Mystery Among Deadlines

The college decision deadline is approaching. By May 1st, many high school seniors will have to have committed to a college or university for next year. It's a time that brings excitement but also angst. Where will I be? Should I go east coast or west coast? Small school or large school? Faith-based or secular? Public or private? While some might say these are "good problems," they also impose legitimate worry. Students in the high-achieving American milieu don't want to fail, and many tend to think that choosing the wrong college may cause failure.

It doesn't help that many colleges require the selection of a major before students even graduate high school. What room does that leave for growth and development? What about letting different classes and experiences shape one's course of study? I find that a lot of the pre-college anxiety is increased by students' belief that they have to have their lives and careers figured out by the time they are 18. But, as many students ask, what if? What if they want to change their minds? What if they end up hating pre-med or enjoying philosophy? What if they just aren't sure and need some time?

Advertisement

In these decision-heavy days, I find that part of my role is to remind students of the Spirit's varied paths. I want to say: Your college choice is not all-or-nothing, your major can change, and you can transfer schools if necessary. Be open to mystery, and don't let the desire for certainty restrict your search for truth, freedom, and authenticity.    

Comments are automatically closed two weeks after an article's initial publication. See our comments policy for more.
J Cosgrove
2 years 6 months ago
Some comments from my own family experience: Myself - started out in physics, graduated as a mathematic major, spend most of my business career in advertising before starting our own business with my wife. Not one thing I did after graduation used my physics or math education. My daughter entered college as a biology major and after 6 months switched to psychology and has been a teacher ever since graduating. She always wanted to be a teacher and used her college work toward that goal. One son majored in linguistics and music, spoke fluent German and Japanese after living in each country during college and right afterward. Hasn't used either language since his stay abroad right after college and he now develops web sites. Has no interest in ever using these languages again except as a tourist. Learned to program on the job. My other son was an econ major and is now an IT consultant on mobile technology having learned all his computer technology on the job. Never took a computer course in college but now gives presentations on the latest technology to IT professionals. Who knows what you will do after college. Get a good education and work hard. Some times you will actually work in what you took in college but then again you may not.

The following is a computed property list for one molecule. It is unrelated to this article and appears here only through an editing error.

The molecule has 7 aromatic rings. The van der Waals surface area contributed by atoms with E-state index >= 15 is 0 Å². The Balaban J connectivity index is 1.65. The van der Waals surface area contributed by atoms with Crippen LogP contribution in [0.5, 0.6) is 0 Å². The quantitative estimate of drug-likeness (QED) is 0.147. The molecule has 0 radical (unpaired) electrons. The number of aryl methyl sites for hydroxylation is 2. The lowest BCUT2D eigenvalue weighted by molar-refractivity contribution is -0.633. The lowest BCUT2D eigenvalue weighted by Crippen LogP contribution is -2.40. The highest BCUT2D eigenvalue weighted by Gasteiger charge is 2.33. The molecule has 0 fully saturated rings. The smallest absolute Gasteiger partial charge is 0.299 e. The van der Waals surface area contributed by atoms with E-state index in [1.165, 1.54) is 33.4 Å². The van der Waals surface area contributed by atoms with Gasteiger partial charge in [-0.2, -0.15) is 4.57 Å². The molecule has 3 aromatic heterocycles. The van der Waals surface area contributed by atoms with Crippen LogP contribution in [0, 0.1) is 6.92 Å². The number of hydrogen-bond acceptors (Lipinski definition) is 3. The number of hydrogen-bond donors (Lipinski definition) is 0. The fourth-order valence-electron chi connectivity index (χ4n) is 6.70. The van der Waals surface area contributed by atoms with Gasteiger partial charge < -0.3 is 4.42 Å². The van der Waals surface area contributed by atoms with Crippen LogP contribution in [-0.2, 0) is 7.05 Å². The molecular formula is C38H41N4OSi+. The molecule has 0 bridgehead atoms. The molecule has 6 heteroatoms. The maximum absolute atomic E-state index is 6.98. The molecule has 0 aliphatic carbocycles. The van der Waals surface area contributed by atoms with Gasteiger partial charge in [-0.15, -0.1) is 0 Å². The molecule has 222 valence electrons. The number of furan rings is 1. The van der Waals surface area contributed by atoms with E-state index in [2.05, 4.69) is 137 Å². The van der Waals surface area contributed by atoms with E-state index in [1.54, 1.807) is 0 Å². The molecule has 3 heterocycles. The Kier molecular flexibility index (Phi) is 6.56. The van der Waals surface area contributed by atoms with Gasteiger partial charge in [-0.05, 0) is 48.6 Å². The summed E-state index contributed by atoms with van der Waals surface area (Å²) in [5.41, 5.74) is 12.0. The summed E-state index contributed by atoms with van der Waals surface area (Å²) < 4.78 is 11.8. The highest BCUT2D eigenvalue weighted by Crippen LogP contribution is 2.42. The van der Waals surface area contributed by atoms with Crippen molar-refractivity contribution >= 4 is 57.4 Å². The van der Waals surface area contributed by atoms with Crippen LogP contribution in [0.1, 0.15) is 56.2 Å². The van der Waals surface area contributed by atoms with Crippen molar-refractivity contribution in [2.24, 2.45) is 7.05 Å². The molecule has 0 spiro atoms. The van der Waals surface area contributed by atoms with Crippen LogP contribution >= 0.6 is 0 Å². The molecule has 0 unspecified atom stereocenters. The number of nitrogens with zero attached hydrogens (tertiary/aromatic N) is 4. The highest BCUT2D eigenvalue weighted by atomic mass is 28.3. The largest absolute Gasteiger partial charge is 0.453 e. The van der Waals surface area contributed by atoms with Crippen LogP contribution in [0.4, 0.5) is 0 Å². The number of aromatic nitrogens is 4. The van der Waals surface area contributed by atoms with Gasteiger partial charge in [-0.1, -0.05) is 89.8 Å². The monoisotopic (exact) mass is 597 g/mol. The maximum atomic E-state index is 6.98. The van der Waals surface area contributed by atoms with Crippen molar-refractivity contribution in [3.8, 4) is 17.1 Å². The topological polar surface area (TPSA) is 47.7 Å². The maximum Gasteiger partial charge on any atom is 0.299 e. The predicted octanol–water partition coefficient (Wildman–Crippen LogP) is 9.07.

Advertisement

Don't miss the best from America

Sign up for our Newsletter to get the Jesuit perspective on news, faith and culture.

The latest from america

James Comey is perhaps a better Niebuhrian than Niebuhr himself.
Drew Christiansen, S.J.November 20, 2017
“Not everything that is technically possible or feasible is therefore ethically acceptable.”
Gerard O’ConnellNovember 20, 2017
I have been trying with all my heart—with all my mind, with all my soul, to live peaceably with a terror that has been grafted onto me.
Robert I. CraigNovember 20, 2017
Image: iStock, (CNS photo/Jim Lo Scalzo, EPA) Composite: America
What ought to be the Ignatian contribution to the fight for racial justice, given our mission and our values?
Bryan N. MassingaleNovember 20, 2017